During our first year we offered a programme of ’52 Things’ made with and for the city’s creative community to showcase the fantastic people and places in our city. You can find the full 52 here.

Professor John Hartley reflects on the idea of the creative city, and how the Creative Citizen project and associated initiatives in Creative Cardiff connect with the international research agenda.


It was a treat to visit Cardiff this year in time for the annual miracle of spring flowers, a season that is capped off (for me at least) when Alexandra Gardens, just opposite JOMEC’s Bute Building, is festooned with cherry blossom, tulips and forget-me-nots. 

In the spring sunshine it’s not difficult to see contemporary Cardiff as a Creative City. But it has not always been so easy.

For a long time – while I was a student here in the 1970s, for instance, or working up in the Valleys in the 1980s while moonlighting as a cinema projectionist at Chapter – Cardiff wore a different expression, perhaps more in keeping with the incessant rain of gloomy November.

The decline of the docks, steelworks, industrial workforce and Victorian housing stock was not matched by adequate inward investment – apart from the Atomic Weapons Establishment in suburban Llanishen (making Cardiff a prime nuclear target).

The city was sorely in need of a creative makeover.

East Moors Steelworks in about 1970. Photo: J. Hartley


But improvements didn’t come overnight. A lesson learnt from those days is the importance of public policy settings to kick-start the process. The motor of change would need quite a few kicks before it would start.

In the creative field, changes in broadcasting policy saw a short-lived but pioneering experiment in 1980. Community-owned Cardiff Broadcasting Company won the city’s commercial radio licence. CBC’s moment of glory came in the blizzard of January 1982. Cardiff was ‘snowed in’ for a couple of weeks and CBC became the voice – and spirit – of the whole population. People rang in with news (e.g. where to get milk), to exchange stories and advice and to apply community pressure to antisocial behaviour or profiteering. The city witnessed itself and its people as one creative, resilient and good-humoured community, somewhat to its own surprise, perhaps.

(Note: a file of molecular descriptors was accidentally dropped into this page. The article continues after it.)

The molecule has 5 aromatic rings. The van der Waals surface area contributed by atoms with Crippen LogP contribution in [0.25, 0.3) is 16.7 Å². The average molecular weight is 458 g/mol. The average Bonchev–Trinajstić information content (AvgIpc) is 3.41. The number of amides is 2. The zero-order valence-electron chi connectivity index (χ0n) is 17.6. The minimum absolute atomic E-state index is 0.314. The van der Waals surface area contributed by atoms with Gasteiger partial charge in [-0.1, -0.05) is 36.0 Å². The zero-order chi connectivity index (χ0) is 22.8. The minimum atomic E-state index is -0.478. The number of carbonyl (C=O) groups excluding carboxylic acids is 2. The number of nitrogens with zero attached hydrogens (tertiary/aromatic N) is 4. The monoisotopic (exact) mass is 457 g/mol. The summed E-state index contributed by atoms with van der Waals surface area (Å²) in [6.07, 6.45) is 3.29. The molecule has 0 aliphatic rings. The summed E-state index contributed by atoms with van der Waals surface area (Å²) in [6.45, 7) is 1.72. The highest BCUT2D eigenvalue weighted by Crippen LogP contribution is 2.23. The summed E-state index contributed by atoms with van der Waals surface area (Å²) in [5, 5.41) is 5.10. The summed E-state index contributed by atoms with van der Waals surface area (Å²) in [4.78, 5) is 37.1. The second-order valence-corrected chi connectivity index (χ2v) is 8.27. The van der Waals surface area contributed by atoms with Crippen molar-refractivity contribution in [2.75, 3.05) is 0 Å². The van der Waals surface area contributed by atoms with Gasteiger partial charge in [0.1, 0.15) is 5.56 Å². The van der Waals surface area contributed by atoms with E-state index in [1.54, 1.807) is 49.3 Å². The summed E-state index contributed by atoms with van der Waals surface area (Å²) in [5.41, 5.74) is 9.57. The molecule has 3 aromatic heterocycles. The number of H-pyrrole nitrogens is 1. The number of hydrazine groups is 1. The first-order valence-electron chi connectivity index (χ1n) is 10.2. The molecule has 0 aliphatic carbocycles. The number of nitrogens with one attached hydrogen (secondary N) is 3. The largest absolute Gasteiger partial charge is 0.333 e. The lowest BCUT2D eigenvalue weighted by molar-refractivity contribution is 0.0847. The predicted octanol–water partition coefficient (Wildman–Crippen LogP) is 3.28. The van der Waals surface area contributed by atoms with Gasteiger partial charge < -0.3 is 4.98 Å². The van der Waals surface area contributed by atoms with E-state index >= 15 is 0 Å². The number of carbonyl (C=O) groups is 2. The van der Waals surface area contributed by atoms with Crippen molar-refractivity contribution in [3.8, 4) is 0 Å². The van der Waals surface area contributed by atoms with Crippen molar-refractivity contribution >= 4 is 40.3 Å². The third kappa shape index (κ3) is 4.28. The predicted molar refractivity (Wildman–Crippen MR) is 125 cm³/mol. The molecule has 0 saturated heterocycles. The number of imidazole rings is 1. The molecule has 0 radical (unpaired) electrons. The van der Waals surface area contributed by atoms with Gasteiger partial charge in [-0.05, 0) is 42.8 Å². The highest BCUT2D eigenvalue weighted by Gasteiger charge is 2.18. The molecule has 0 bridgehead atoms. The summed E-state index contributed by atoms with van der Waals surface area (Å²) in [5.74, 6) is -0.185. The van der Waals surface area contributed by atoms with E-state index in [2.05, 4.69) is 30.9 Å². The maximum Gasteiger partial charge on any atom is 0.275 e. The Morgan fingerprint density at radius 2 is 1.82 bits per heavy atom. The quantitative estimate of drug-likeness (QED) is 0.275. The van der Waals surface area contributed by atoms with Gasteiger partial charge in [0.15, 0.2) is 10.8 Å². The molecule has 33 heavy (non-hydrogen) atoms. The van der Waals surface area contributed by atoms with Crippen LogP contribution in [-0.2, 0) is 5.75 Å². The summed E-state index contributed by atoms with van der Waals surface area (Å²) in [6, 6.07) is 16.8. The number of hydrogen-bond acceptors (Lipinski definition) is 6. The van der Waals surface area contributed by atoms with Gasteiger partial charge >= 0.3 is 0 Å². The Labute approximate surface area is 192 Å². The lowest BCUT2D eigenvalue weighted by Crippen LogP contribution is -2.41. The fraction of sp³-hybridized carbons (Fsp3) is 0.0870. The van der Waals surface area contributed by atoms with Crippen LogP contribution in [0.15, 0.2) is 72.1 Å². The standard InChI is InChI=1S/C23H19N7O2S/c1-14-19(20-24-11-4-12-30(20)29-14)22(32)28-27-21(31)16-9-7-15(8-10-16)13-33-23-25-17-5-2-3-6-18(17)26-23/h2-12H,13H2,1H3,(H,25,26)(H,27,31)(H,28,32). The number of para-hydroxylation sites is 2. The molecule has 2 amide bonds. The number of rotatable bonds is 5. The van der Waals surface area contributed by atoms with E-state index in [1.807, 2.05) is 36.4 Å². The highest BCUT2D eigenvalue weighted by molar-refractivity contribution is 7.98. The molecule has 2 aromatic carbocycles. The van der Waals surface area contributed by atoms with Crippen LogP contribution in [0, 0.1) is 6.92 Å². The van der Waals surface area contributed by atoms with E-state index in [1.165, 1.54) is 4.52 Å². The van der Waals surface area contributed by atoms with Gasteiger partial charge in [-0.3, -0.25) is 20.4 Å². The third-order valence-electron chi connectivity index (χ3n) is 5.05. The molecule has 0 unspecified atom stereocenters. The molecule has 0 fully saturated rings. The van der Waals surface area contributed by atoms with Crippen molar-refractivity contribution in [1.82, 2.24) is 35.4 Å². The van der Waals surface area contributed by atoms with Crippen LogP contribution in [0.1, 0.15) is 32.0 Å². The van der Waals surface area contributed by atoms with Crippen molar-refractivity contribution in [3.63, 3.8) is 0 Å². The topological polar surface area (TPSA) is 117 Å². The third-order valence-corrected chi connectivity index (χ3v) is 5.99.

Even though it had been designated as Wales’s capital city in 1955, no-one had yet captured the idea of Cardiff as a city with its own identity (albeit united only in adversity).

Another change in broadcasting policy – famously Margaret Thatcher’s only U-Turn – was the establishment of S4C in 1982, and with it a boost for media production companies in some of the now-empty buildings around the former coal exchange in Mount Stuart Square. Further policy changes brought the BBC’s UK TV drama production to the city, making it a backlot for Dr Who.


But perhaps the best-known regeneration initiative came in the 1990s, when I was back at Cardiff University and living in Penarth. The Cardiff Bay development took a while to warm up (and to flood the mud, which our house overlooked).

But eventually it too bloomed as a place, not just a development, attracting creative venues and companies back into the long-abandoned docks, especially around the grand old Pier Head Building where the Welsh Assembly, Millennium Centre and Harry Ramsden’s fish’n’chips were all within easy reach.

Meanwhile, despite years without a coherent urban plan - according to John Punter, in Forging a new connection: Cardiff and the valleys - Cardiff’s city centre morphed into a thriving mall and entertainment district, especially at weekends when the place teemed with incomers from the Valleys. 

None of this occurred without setbacks, criticisms and even the occasional scandal.

But even so, Cardiff evolved into a different kind of place, albeit not one that has tended to sing its own praises. There was gritty self-deprecation and faux-nationalism, from Max Boyce’s rugby songs to Chris Amodeo’s inspired Taffywood and ‘I Loves the ’Diff’, which even sells bottled Cardiff rain.